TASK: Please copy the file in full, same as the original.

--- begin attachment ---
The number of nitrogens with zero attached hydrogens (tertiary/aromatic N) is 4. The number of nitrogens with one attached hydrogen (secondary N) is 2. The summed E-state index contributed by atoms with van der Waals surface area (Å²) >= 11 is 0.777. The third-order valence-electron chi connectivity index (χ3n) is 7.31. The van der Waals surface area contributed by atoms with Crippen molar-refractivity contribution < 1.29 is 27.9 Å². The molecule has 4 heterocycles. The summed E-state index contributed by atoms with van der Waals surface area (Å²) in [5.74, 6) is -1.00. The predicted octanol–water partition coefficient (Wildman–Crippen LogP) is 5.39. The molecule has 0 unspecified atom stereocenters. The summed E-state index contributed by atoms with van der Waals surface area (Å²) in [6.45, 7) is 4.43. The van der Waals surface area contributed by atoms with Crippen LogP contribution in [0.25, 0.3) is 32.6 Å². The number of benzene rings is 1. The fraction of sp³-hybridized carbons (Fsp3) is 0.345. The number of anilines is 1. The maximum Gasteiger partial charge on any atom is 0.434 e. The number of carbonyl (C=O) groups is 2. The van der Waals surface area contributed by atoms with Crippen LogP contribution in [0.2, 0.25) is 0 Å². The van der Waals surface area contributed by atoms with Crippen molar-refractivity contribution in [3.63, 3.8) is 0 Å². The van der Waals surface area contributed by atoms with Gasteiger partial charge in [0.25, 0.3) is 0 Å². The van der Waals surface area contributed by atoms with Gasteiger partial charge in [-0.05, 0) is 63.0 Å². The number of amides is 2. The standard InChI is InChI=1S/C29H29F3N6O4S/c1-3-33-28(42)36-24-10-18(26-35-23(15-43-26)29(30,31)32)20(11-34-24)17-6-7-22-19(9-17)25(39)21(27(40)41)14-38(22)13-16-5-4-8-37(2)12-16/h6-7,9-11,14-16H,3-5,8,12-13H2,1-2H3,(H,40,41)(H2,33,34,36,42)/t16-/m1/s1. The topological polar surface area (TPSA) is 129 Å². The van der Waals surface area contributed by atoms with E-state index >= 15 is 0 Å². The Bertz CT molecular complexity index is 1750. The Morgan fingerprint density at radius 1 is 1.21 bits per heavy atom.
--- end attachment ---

The number of nitrogens with zero attached hydrogens (tertiary/aromatic N) is 4. The number of nitrogens with one attached hydrogen (secondary N) is 2. The summed E-state index contributed by atoms with van der Waals surface area (Å²) >= 11 is 0.777. The third-order valence-electron chi connectivity index (χ3n) is 7.31. The van der Waals surface area contributed by atoms with Crippen molar-refractivity contribution < 1.29 is 27.9 Å². The molecule has 4 heterocycles. The summed E-state index contributed by atoms with van der Waals surface area (Å²) in [5.74, 6) is -1.00. The predicted octanol–water partition coefficient (Wildman–Crippen LogP) is 5.39. The molecule has 0 unspecified atom stereocenters. The summed E-state index contributed by atoms with van der Waals surface area (Å²) in [6.45, 7) is 4.43. The van der Waals surface area contributed by atoms with Crippen LogP contribution in [0.25, 0.3) is 32.6 Å². The number of benzene rings is 1. The fraction of sp³-hybridized carbons (Fsp3) is 0.345. The number of anilines is 1. The maximum Gasteiger partial charge on any atom is 0.434 e. The number of carbonyl (C=O) groups is 2. The van der Waals surface area contributed by atoms with Crippen LogP contribution in [0.2, 0.25) is 0 Å². The van der Waals surface area contributed by atoms with Crippen molar-refractivity contribution in [3.63, 3.8) is 0 Å². The van der Waals surface area contributed by atoms with Gasteiger partial charge in [0.25, 0.3) is 0 Å². The van der Waals surface area contributed by atoms with Gasteiger partial charge in [-0.05, 0) is 63.0 Å². The number of amides is 2. The standard InChI is InChI=1S/C29H29F3N6O4S/c1-3-33-28(42)36-24-10-18(26-35-23(15-43-26)29(30,31)32)20(11-34-24)17-6-7-22-19(9-17)25(39)21(27(40)41)14-38(22)13-16-5-4-8-37(2)12-16/h6-7,9-11,14-16H,3-5,8,12-13H2,1-2H3,(H,40,41)(H2,33,34,36,42)/t16-/m1/s1. The topological polar surface area (TPSA) is 129 Å². The van der Waals surface area contributed by atoms with E-state index >= 15 is 0 Å². The Bertz CT molecular complexity index is 1750. The Morgan fingerprint density at radius 1 is 1.21 bits per heavy atom.